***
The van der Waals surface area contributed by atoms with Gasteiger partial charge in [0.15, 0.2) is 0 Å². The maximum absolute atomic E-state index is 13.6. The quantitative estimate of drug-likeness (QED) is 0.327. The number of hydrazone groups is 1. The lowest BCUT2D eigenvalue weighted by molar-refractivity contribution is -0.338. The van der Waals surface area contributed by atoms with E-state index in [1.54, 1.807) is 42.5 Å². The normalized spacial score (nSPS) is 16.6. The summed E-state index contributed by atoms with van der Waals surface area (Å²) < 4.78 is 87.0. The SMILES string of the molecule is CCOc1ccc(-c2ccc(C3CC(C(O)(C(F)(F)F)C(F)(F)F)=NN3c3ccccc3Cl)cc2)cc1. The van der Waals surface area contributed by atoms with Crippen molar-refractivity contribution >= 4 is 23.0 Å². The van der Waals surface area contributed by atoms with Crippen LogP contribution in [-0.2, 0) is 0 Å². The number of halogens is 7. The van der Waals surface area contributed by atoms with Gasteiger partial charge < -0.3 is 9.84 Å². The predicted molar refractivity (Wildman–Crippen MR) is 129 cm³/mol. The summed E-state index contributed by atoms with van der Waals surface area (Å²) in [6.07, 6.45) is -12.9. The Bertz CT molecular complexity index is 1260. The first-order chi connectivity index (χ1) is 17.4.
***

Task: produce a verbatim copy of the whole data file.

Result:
The van der Waals surface area contributed by atoms with Gasteiger partial charge in [0.15, 0.2) is 0 Å². The maximum absolute atomic E-state index is 13.6. The quantitative estimate of drug-likeness (QED) is 0.327. The number of hydrazone groups is 1. The lowest BCUT2D eigenvalue weighted by molar-refractivity contribution is -0.338. The van der Waals surface area contributed by atoms with E-state index in [1.54, 1.807) is 42.5 Å². The normalized spacial score (nSPS) is 16.6. The summed E-state index contributed by atoms with van der Waals surface area (Å²) < 4.78 is 87.0. The SMILES string of the molecule is CCOc1ccc(-c2ccc(C3CC(C(O)(C(F)(F)F)C(F)(F)F)=NN3c3ccccc3Cl)cc2)cc1. The van der Waals surface area contributed by atoms with Crippen molar-refractivity contribution >= 4 is 23.0 Å². The van der Waals surface area contributed by atoms with Crippen LogP contribution in [-0.2, 0) is 0 Å². The number of halogens is 7. The van der Waals surface area contributed by atoms with Gasteiger partial charge < -0.3 is 9.84 Å². The predicted molar refractivity (Wildman–Crippen MR) is 129 cm³/mol. The summed E-state index contributed by atoms with van der Waals surface area (Å²) in [6.07, 6.45) is -12.9. The Bertz CT molecular complexity index is 1260. The first-order chi connectivity index (χ1) is 17.4.